The William Monroe Trotter Innovation School serves 400+ students, K-6, with plans for expanding to 8th grade over the next couple of years. Built in 1969, its unusual design consists of five interconnected two-story buildings stretched along Humboldt Avenue in Roxbury. Classrooms in each hexagon-shaped pod surround a sunken central area, where grade level gatherings and small group instruction take place.
The first thing I noticed was a bulletin board outside the office listing grade-level “Journeys of Learning” – with second-semester themes such as The Power of Puppets (K2), The Rainforest (Grade 2), and The Civil Rights Movement & Desegregation in Boston (Grade 5). I was delighted to learn that teacher-developed interdisciplinary units are an integral part of instruction at the Trotter!
Michael Allwood, one of only two Family and Community Outreach Coordinators left in BPS, was my guide through the school. Joanne Douglas‘s third grade classroom was packed with Calla Freeman’s kindergarteners, reading aloud with their third grade buddies. Classes throughout the school seemed to focus primarily on literacy during the morning and, of course, PARCC testing. It’s become nearly impossible to visit a school these days without some kind of standardized test interrupting teaching and learning.
Retired teacher Mary Smoyer, who volunteers regularly at the Trotter, proudly showed off the drawings Lisa Caldas’ K2 students had made of the daffodils beginning to bloom in the outdoor classroom area. Kindergarteners had planted 200 bulbs last fall, as part of their Tools unit, with help from Big and Little Sisters program volunteers.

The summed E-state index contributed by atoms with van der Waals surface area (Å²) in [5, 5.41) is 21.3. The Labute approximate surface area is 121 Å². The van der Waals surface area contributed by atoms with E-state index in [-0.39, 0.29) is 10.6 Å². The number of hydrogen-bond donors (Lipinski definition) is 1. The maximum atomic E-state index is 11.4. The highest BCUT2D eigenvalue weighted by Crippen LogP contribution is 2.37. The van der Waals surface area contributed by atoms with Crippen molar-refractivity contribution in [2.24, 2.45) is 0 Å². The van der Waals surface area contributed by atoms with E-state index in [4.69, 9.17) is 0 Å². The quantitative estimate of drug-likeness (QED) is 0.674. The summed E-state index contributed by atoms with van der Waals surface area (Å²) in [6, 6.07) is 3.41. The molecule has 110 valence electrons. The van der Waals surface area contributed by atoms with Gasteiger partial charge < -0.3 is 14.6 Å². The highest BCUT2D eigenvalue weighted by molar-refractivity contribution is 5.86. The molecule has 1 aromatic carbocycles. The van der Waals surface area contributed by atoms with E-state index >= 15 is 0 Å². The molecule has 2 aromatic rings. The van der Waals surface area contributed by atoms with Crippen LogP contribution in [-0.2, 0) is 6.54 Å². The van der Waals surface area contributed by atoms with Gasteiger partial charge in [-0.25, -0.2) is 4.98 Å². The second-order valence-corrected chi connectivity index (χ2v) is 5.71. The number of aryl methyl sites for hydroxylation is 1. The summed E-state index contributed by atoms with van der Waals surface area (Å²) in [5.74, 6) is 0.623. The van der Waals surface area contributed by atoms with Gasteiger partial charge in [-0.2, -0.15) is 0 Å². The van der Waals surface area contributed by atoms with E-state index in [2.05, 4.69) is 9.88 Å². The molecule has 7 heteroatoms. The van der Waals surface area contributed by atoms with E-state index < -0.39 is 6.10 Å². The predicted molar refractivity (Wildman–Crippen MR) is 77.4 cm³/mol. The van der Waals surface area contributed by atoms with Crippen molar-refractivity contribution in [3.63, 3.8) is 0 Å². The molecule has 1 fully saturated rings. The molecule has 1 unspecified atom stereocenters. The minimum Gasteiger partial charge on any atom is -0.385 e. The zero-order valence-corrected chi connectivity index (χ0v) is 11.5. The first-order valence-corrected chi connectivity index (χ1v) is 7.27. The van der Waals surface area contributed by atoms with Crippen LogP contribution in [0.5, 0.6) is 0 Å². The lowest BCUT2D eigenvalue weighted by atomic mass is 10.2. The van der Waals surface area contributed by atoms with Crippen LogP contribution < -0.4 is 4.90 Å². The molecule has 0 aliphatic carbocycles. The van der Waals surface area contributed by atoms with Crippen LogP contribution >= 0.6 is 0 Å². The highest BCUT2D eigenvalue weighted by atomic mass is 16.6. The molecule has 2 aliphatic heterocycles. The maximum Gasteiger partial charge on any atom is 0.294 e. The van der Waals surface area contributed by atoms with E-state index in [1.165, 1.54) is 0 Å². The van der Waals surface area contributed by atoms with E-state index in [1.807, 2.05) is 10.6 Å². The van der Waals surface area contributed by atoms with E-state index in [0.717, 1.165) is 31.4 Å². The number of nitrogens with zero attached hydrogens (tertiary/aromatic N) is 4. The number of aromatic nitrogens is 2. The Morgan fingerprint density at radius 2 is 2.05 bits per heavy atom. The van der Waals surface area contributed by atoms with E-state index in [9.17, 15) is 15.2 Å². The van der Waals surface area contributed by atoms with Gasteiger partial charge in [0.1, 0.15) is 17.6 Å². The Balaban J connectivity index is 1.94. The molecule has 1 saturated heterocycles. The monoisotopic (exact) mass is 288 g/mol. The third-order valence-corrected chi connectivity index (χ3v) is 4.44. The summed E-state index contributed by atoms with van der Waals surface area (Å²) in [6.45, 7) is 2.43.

Art teacher David Egan had his fifth grade students working on small squares that would be put together to create a portrait of Rosa Parks. In one second grade class every student had bright yellow earphones, which several students used to cut down on the distractions around them as they worked.
The Trotter has a unique partnership with Boston University instructors and their students, who use three rooms in one of the pods for their classes. Under the supervision of BU Professor Don DaRosa and BPS science teacher Brenda Richardson, college students were leading a lesson and working with small groups of third graders as they examined water evaporation data they’d collected around the school. What a wonderful opportunity for all involved!
Alma Wright, an award-winning teacher who has been at the school since it opened 45 years ago, says: “I like the resilience and perseverance of the students at the Trotter.” Students are always the #1 reason teachers stay committed to our public schools despite all the challenges. “We’re Learning Here” celebrates the work you do every day and gives voice to your students – please invite me to visit your school!
Amika Kemmler-Ernst, Ed.D.